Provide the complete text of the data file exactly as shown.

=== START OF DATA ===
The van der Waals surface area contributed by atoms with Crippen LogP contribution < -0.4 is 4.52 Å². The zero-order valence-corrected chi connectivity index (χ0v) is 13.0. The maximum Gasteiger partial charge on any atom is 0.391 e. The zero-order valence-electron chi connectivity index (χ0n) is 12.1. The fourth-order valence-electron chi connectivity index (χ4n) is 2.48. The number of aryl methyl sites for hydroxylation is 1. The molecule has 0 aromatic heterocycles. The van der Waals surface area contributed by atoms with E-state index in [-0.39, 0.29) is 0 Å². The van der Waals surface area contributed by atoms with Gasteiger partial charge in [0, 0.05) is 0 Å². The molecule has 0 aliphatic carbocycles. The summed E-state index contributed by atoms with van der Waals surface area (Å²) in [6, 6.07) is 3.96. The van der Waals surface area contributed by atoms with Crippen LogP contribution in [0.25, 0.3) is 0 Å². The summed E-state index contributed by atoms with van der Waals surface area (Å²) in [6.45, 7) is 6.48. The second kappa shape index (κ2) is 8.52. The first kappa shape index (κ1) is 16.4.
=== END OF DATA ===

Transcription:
The van der Waals surface area contributed by atoms with Crippen LogP contribution < -0.4 is 4.52 Å². The zero-order valence-corrected chi connectivity index (χ0v) is 13.0. The maximum Gasteiger partial charge on any atom is 0.391 e. The zero-order valence-electron chi connectivity index (χ0n) is 12.1. The fourth-order valence-electron chi connectivity index (χ4n) is 2.48. The number of aryl methyl sites for hydroxylation is 1. The molecule has 0 aromatic heterocycles. The van der Waals surface area contributed by atoms with E-state index in [-0.39, 0.29) is 0 Å². The van der Waals surface area contributed by atoms with Gasteiger partial charge in [0, 0.05) is 0 Å². The molecule has 0 aliphatic carbocycles. The summed E-state index contributed by atoms with van der Waals surface area (Å²) in [6, 6.07) is 3.96. The van der Waals surface area contributed by atoms with Crippen LogP contribution in [0.25, 0.3) is 0 Å². The summed E-state index contributed by atoms with van der Waals surface area (Å²) in [6.45, 7) is 6.48. The second kappa shape index (κ2) is 8.52. The first kappa shape index (κ1) is 16.4.